England captain Harry Kane could have faced tougher sanctions than picking up a yellow card for wearing the ‘OneLove’ armband in the World Cup opener against Iran, as manager Gareth Southgate said the team remained committed to support the LGBTQ+ community.
Southgate has not ruled out his England team making a gesture to highlight human rights concerns in Qatar, as other nations have done, but says he will not be pressured to do so.
The German squad covered their mouths for the team photo ahead of their opening World Cup match against Japan on Wednesday, while the Australian squad released a video highlighting the host country’s woes.
Seven European nations competing in the World Cup – including Germany, England and Wales – planned to wear OneLove anti-discrimination armbands during the tournament, but were dissuaded from doing so following the threat of FIFA sporting sanctions.
The PA news agency understands that the sporting punishment for Kane – as well as Wales captain Gareth Bale and other nations who signed up for the campaign – if he had worn the OneLove armband could have been harsher than just a card yellow.
The yellow card would also have been issued in the dressing room before kick-off, meaning the captain could not have considered it a chance to show an act of defiance by wearing the armband.
“I don’t know all the pros and cons because I wasn’t at the meeting, but there was definitely a sense that there were sanctions and not all of them were really clear,” Southgate said.
“So the decision was taken out of Harry’s hands. The organization’s decision was not to wear the armband even in the locker room. There’s no discussion, it’s done.
“The player had no say in this. But what that looked like exactly I don’t know because I wasn’t at the meeting. Not something I wanted to spend any more time on.
“I noticed the Danish coach talking after the game and he felt he didn’t have enough bandwidth to handle the football. I think that’s the risk we all take.
“There was a plan (before Iran), we failed to carry out that plan. What do we do now? Do we all try to outdo each other in a gesture? However, it probably won’t be enough. It could probably be criticized.”
Southgate, whose side face the United States in their second game on Friday, said: “I don’t think we should feel any pressure. I think we’ve been talking about these specific topics for over a year now and we support all kinds of good causes, whether as individuals or as a collective.
“I think there’s a risk that everyone tries to climb, if we tried to make a better video than Australia, that would be impossible; if we try to invent a better gesture than Germany.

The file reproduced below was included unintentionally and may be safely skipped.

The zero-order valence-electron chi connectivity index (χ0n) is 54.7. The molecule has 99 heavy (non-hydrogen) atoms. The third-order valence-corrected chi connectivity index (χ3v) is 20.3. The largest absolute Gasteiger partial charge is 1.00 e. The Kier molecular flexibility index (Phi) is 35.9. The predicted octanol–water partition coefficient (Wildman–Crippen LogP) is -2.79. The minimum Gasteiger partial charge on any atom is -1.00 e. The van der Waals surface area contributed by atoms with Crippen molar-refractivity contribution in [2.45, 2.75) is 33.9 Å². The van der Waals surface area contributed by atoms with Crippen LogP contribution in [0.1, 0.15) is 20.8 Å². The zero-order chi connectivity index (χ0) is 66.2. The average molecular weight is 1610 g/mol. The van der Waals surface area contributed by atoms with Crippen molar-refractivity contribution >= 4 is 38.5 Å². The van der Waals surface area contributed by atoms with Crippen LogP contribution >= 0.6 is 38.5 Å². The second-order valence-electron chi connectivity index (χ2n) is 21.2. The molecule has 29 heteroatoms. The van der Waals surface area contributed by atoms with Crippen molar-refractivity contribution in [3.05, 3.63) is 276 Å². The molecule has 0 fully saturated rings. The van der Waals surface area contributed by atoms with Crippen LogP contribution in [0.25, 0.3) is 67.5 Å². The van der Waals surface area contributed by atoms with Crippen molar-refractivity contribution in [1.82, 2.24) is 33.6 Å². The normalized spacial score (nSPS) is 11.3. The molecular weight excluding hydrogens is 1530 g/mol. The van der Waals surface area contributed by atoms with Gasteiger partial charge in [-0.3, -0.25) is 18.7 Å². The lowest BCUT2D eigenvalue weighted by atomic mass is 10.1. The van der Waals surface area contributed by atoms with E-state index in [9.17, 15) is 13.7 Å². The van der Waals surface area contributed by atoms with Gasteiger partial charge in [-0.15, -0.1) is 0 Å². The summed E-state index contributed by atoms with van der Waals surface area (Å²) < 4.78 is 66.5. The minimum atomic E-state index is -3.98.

“I think we have to be comfortable knowing what we stand for. That’s not to say we won’t do something in the future if the timing is right, but I think if we’re racing to be seen doing something, we might make a mistake that doesn’t sit well.
“We want to support the LGBTQ community in particular and recognize that many of these people are not here with us and we wanted them to be here with us.
“I understand that it will be uncomfortable for people because I can be criticized, the captain was criticized, the organization will be criticized.”
PA news agency understands that Germany will not face any disciplinary action from FIFA under Article 11 of the code. It states that anyone “using a sporting event for demonstrations of a non-sporting nature” can be sanctioned.
The OneLove group is considering legal options, but the German football federation confirmed that, as of Thursday morning, no appeal had been lodged with the Court of Arbitration for Sport.
Bale admitted that Wales were less than impressed by FIFA’s decision on the armband, but said he did not intend to stage a protest as Germany did.
The Wales captain told a news conference ahead of Friday’s match against Iran: “Yes, we weren’t very happy that we couldn’t use him with the sanctions that could have been imposed.
“I know people said we should just use it but I would have been kicked out after about 25 minutes. Of course we support it, but we are here to play football at the same time.
“Just not wearing the armband doesn’t mean we don’t support it. We are all for equality and we are trying to do the right thing, create that awareness.
“In terms of doing something else, I think when teams try to do something else and the result doesn’t come out the right way, they get criticized for not focusing on football, so for us now that the tournament has started we really need to focus. . in football ourselves. Outside of the game, if there’s anything we can do to raise awareness or support, we’ll definitely do it.
“We have ongoing campaigns that we fully support as an association and as a Welsh government. I want my players to be fully focused on playing football and winning games. I’m sure Germany now, in hindsight, will probably get the same message.”